Monitoring Changing Waters using the Gulf of Maine Atlantic Time Series (GNATS)

  • Released Tuesday, June 7th, 2022
  • Updated Wednesday, November 15th, 2023 at 12:17AM
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The Gulf of Maine North Atlantic Time Series (GNATS) is a transect time series across the widest part of the Gulf of Maine, between Portland, Maine and Yarmouth, Nova Scotia. It was started in 1998, funded by the Office of Biology and Biogeochemistry at NASA. It has two primary goals: (a) the calibration and validation of ocean color satellite remote sensing and (b) the development of a time series of physical, chemical, biological, biogeochemical and bio-optical variables with which to evaluate climate change.

As of 2021, the GNATS data set includes results from 215 cruises. This visualization shows a small subset of variables collected from the first 20 years of GNATS (1998-2018 inclusive; 204 cruises in total), showing the location and temperature across the GNATS transect (vertical drops of expendable bathythermographs plus Moving Vessel Profiler measurements), autonomous Slocum Electric Glider missions (beginning 2008) and surface phytoplankton primary productivity. Since 1998, GNATS has documented extreme drought years, some of the wettest years in the last century, extreme warming events and an overall average decreasing primary production (60% mean decline). All of these results show the Gulf of Maine coastal shelf sea in transition, during our current geological epoch known as the Anthropocene.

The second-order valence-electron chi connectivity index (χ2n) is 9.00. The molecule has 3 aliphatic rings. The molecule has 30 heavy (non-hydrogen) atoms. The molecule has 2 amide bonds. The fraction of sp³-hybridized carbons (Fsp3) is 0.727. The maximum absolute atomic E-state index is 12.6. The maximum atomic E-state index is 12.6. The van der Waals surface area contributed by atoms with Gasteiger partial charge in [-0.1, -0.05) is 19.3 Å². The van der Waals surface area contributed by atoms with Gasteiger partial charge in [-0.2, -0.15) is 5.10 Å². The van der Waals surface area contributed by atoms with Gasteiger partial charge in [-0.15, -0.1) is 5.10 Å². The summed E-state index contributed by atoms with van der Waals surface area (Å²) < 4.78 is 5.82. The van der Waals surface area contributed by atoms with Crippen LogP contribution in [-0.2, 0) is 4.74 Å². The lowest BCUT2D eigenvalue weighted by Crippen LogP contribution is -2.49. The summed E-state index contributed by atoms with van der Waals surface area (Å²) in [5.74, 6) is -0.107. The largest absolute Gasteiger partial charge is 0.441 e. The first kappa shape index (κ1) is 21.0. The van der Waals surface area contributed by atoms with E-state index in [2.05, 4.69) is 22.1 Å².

The visualization zooms into the Gulf of Maine region revealing sea surface temperatures (SST) that vary seasonally. Next GNATS transects of temperature data are shown over time as the data are collected. These data were collected from a mobile platform on a ferry. Next, data from a Slocum Electric Glider (an underwater vehicle) are shown. Once all of the Glider data are shown, all data are faded out except for "Henry Mission #4" data which were acquired between April 28 and May 21 of 2009. Then as a comparison, data from "Henry Mission #17" are shown which were acquired data between April 21 and May 12 of 2017. The change shows significantly more warm water in the deeper parts of the Gulf of Maine. These differences are similar to what the data show as a whole. The Gulf of Maine is warming. Finally, the visualization zooms out showing Sea Surface Temperature from a global perspective.

The GNATS data used in this study are available from NASA SEABASS; https://seabass.gsfc.nasa.gov/experiment/GNATS
doi: 10.5067/SeaBASS/GNATS/DATA001

See also: https://youtu.be/n6kX8liqDJU


We gratefully acknowledge the captains, crews and staff of the various ships used in the GNATS program since 1998: M/S Scotia Prince, HSV The CAT, M/S Nova Star, HSV Alakai, R/V Connecticut, R/V Argo Maine, R/V Endeavor, F/V Ella and Sadie. We would also like to thank numerous former employees of Bigelow Laboratory who participated in the 204 GNATS cruises shown here: Danielle Alley, Amanda Ashe, Emily Booth, Rosaline Campbell, Susanne Dunford, Colin Fischer, Dr. Joaquim Goes, James Johnson, Laura Lubelczyk, Emily Lyczkowski, Elise Olson, Abby Onos, Carlton Rauschenberg, Dr. Bob Vaillancourt, Dr. Laura Windecker, Dr. Meredith White, Heather-Anne Wright and Amy Wyeth.